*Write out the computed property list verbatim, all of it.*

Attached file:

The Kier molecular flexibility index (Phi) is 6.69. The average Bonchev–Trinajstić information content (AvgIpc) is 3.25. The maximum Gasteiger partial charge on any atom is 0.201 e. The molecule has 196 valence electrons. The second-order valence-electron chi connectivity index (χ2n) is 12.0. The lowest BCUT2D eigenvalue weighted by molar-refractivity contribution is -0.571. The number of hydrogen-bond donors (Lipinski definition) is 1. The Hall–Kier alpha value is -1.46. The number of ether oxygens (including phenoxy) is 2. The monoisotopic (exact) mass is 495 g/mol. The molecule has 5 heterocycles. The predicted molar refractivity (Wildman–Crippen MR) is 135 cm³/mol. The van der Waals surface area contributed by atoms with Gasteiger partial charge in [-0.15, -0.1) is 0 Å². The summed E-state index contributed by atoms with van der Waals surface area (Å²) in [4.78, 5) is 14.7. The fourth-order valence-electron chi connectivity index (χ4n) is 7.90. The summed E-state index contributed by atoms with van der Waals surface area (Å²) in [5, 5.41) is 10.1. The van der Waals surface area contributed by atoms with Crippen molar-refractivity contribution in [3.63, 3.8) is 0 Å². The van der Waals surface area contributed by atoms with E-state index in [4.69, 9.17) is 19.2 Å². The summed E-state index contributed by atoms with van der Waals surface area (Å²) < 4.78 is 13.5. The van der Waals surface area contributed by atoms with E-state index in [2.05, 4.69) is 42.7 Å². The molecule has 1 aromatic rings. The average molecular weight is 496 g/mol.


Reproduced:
The Kier molecular flexibility index (Phi) is 6.69. The average Bonchev–Trinajstić information content (AvgIpc) is 3.25. The maximum Gasteiger partial charge on any atom is 0.201 e. The molecule has 196 valence electrons. The second-order valence-electron chi connectivity index (χ2n) is 12.0. The lowest BCUT2D eigenvalue weighted by molar-refractivity contribution is -0.571. The number of hydrogen-bond donors (Lipinski definition) is 1. The Hall–Kier alpha value is -1.46. The number of ether oxygens (including phenoxy) is 2. The monoisotopic (exact) mass is 495 g/mol. The molecule has 5 heterocycles. The predicted molar refractivity (Wildman–Crippen MR) is 135 cm³/mol. The van der Waals surface area contributed by atoms with Gasteiger partial charge in [-0.15, -0.1) is 0 Å². The summed E-state index contributed by atoms with van der Waals surface area (Å²) in [4.78, 5) is 14.7. The fourth-order valence-electron chi connectivity index (χ4n) is 7.90. The summed E-state index contributed by atoms with van der Waals surface area (Å²) in [5, 5.41) is 10.1. The van der Waals surface area contributed by atoms with Crippen molar-refractivity contribution in [3.63, 3.8) is 0 Å². The van der Waals surface area contributed by atoms with E-state index in [4.69, 9.17) is 19.2 Å². The summed E-state index contributed by atoms with van der Waals surface area (Å²) < 4.78 is 13.5. The van der Waals surface area contributed by atoms with E-state index in [2.05, 4.69) is 42.7 Å². The molecule has 1 aromatic rings. The average molecular weight is 496 g/mol.